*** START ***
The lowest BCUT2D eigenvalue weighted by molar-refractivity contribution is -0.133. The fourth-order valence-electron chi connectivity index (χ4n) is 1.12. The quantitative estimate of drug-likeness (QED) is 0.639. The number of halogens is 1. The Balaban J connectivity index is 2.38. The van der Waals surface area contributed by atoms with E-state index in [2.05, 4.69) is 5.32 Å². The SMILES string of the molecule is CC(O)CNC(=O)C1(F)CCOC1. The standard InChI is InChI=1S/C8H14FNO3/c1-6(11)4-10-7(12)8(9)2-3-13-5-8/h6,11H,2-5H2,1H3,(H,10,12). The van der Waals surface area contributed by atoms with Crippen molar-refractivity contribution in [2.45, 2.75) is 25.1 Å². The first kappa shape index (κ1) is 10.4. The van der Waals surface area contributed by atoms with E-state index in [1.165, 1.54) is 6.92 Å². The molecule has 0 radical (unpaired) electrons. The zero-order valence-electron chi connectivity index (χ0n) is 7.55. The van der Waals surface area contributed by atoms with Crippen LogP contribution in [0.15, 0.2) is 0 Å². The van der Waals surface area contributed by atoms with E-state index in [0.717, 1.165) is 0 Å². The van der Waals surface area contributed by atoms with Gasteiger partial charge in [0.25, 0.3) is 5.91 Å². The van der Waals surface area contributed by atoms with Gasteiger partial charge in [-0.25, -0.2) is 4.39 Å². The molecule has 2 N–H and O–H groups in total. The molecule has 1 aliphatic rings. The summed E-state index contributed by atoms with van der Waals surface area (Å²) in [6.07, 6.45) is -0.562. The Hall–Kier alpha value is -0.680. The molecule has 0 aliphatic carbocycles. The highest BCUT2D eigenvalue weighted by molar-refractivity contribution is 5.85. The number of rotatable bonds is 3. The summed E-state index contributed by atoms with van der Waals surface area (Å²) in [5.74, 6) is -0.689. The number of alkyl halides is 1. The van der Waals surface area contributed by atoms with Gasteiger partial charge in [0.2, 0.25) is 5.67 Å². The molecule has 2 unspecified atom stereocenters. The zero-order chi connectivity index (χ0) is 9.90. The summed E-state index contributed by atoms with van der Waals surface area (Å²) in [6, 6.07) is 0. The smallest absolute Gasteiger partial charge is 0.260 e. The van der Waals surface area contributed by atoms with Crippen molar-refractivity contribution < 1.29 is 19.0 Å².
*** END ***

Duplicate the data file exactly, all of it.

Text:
The lowest BCUT2D eigenvalue weighted by molar-refractivity contribution is -0.133. The fourth-order valence-electron chi connectivity index (χ4n) is 1.12. The quantitative estimate of drug-likeness (QED) is 0.639. The number of halogens is 1. The Balaban J connectivity index is 2.38. The van der Waals surface area contributed by atoms with E-state index in [2.05, 4.69) is 5.32 Å². The SMILES string of the molecule is CC(O)CNC(=O)C1(F)CCOC1. The standard InChI is InChI=1S/C8H14FNO3/c1-6(11)4-10-7(12)8(9)2-3-13-5-8/h6,11H,2-5H2,1H3,(H,10,12). The van der Waals surface area contributed by atoms with Crippen molar-refractivity contribution in [2.45, 2.75) is 25.1 Å². The first kappa shape index (κ1) is 10.4. The van der Waals surface area contributed by atoms with E-state index in [1.165, 1.54) is 6.92 Å². The molecule has 0 radical (unpaired) electrons. The zero-order valence-electron chi connectivity index (χ0n) is 7.55. The van der Waals surface area contributed by atoms with Crippen LogP contribution in [0.15, 0.2) is 0 Å². The van der Waals surface area contributed by atoms with E-state index in [0.717, 1.165) is 0 Å². The van der Waals surface area contributed by atoms with Gasteiger partial charge in [0.25, 0.3) is 5.91 Å². The van der Waals surface area contributed by atoms with Gasteiger partial charge in [-0.25, -0.2) is 4.39 Å². The molecule has 2 N–H and O–H groups in total. The molecule has 1 aliphatic rings. The summed E-state index contributed by atoms with van der Waals surface area (Å²) in [6.07, 6.45) is -0.562. The Hall–Kier alpha value is -0.680. The molecule has 0 aliphatic carbocycles. The highest BCUT2D eigenvalue weighted by molar-refractivity contribution is 5.85. The number of rotatable bonds is 3. The summed E-state index contributed by atoms with van der Waals surface area (Å²) in [5.74, 6) is -0.689. The number of alkyl halides is 1. The van der Waals surface area contributed by atoms with Gasteiger partial charge in [0.2, 0.25) is 5.67 Å². The molecule has 2 unspecified atom stereocenters. The zero-order chi connectivity index (χ0) is 9.90. The summed E-state index contributed by atoms with van der Waals surface area (Å²) in [6, 6.07) is 0. The smallest absolute Gasteiger partial charge is 0.260 e. The van der Waals surface area contributed by atoms with Crippen molar-refractivity contribution < 1.29 is 19.0 Å².